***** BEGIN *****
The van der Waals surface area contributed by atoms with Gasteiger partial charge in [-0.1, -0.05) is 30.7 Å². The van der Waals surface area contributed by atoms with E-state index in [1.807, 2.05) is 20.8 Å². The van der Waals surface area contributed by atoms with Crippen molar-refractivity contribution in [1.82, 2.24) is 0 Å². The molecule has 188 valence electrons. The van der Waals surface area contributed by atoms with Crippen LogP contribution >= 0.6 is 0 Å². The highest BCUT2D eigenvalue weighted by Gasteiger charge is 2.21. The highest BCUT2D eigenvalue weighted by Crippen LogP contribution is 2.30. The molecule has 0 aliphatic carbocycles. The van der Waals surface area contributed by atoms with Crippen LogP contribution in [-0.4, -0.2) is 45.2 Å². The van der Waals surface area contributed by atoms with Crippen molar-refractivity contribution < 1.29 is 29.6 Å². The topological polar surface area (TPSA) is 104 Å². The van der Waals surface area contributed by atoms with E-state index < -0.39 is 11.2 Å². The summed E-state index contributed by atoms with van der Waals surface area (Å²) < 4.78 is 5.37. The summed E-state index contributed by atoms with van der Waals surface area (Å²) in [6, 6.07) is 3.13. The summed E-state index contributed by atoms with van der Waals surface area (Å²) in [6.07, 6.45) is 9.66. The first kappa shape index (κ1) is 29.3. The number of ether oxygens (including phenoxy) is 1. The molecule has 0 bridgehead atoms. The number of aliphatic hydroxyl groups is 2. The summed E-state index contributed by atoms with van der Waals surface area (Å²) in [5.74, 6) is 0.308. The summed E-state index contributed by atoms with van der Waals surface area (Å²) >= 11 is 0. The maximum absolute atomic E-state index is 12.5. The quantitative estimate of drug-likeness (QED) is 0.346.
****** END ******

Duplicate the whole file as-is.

The van der Waals surface area contributed by atoms with Gasteiger partial charge in [-0.1, -0.05) is 30.7 Å². The van der Waals surface area contributed by atoms with E-state index in [1.807, 2.05) is 20.8 Å². The van der Waals surface area contributed by atoms with Crippen molar-refractivity contribution in [1.82, 2.24) is 0 Å². The molecule has 188 valence electrons. The van der Waals surface area contributed by atoms with Crippen LogP contribution >= 0.6 is 0 Å². The highest BCUT2D eigenvalue weighted by Gasteiger charge is 2.21. The highest BCUT2D eigenvalue weighted by Crippen LogP contribution is 2.30. The molecule has 0 aliphatic carbocycles. The van der Waals surface area contributed by atoms with Crippen LogP contribution in [-0.4, -0.2) is 45.2 Å². The van der Waals surface area contributed by atoms with Crippen molar-refractivity contribution < 1.29 is 29.6 Å². The topological polar surface area (TPSA) is 104 Å². The van der Waals surface area contributed by atoms with E-state index < -0.39 is 11.2 Å². The summed E-state index contributed by atoms with van der Waals surface area (Å²) < 4.78 is 5.37. The summed E-state index contributed by atoms with van der Waals surface area (Å²) in [6, 6.07) is 3.13. The summed E-state index contributed by atoms with van der Waals surface area (Å²) in [6.07, 6.45) is 9.66. The first kappa shape index (κ1) is 29.3. The number of ether oxygens (including phenoxy) is 1. The molecule has 0 bridgehead atoms. The number of aliphatic hydroxyl groups is 2. The summed E-state index contributed by atoms with van der Waals surface area (Å²) in [5.74, 6) is 0.308. The summed E-state index contributed by atoms with van der Waals surface area (Å²) >= 11 is 0. The maximum absolute atomic E-state index is 12.5. The quantitative estimate of drug-likeness (QED) is 0.346.